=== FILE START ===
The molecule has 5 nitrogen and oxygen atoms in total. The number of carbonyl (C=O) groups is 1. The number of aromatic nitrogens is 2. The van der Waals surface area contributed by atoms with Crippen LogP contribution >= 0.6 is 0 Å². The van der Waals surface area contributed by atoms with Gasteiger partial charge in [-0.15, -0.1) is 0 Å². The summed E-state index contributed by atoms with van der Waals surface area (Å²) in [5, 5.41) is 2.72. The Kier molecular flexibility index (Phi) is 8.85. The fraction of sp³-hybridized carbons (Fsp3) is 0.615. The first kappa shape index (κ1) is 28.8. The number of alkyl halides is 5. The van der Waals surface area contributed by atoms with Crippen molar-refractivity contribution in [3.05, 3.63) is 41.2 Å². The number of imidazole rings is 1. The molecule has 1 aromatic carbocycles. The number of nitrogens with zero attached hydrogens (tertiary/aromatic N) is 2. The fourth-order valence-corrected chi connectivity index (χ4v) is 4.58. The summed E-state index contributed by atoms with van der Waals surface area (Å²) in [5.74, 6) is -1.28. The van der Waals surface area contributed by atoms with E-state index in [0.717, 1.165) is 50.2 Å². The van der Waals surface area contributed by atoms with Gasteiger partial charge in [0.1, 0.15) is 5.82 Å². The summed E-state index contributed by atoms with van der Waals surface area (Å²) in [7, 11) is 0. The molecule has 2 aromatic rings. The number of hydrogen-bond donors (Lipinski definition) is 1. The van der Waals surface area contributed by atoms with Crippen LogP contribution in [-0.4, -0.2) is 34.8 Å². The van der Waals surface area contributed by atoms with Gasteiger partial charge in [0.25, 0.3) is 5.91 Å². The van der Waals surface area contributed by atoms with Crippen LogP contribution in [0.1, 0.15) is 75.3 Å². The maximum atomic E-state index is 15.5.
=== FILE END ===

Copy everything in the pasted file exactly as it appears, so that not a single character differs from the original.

The molecule has 5 nitrogen and oxygen atoms in total. The number of carbonyl (C=O) groups is 1. The number of aromatic nitrogens is 2. The van der Waals surface area contributed by atoms with Crippen LogP contribution >= 0.6 is 0 Å². The van der Waals surface area contributed by atoms with Gasteiger partial charge in [-0.15, -0.1) is 0 Å². The summed E-state index contributed by atoms with van der Waals surface area (Å²) in [5, 5.41) is 2.72. The Kier molecular flexibility index (Phi) is 8.85. The fraction of sp³-hybridized carbons (Fsp3) is 0.615. The first kappa shape index (κ1) is 28.8. The number of alkyl halides is 5. The van der Waals surface area contributed by atoms with Crippen molar-refractivity contribution in [3.05, 3.63) is 41.2 Å². The number of imidazole rings is 1. The molecule has 1 aromatic carbocycles. The number of nitrogens with zero attached hydrogens (tertiary/aromatic N) is 2. The fourth-order valence-corrected chi connectivity index (χ4v) is 4.58. The summed E-state index contributed by atoms with van der Waals surface area (Å²) in [5.74, 6) is -1.28. The van der Waals surface area contributed by atoms with E-state index in [0.717, 1.165) is 50.2 Å². The van der Waals surface area contributed by atoms with Gasteiger partial charge in [0.1, 0.15) is 5.82 Å². The summed E-state index contributed by atoms with van der Waals surface area (Å²) in [7, 11) is 0. The molecule has 2 aromatic rings. The number of hydrogen-bond donors (Lipinski definition) is 1. The van der Waals surface area contributed by atoms with Crippen LogP contribution in [-0.4, -0.2) is 34.8 Å². The van der Waals surface area contributed by atoms with Gasteiger partial charge in [0.25, 0.3) is 5.91 Å². The van der Waals surface area contributed by atoms with Crippen LogP contribution in [0.1, 0.15) is 75.3 Å². The maximum atomic E-state index is 15.5.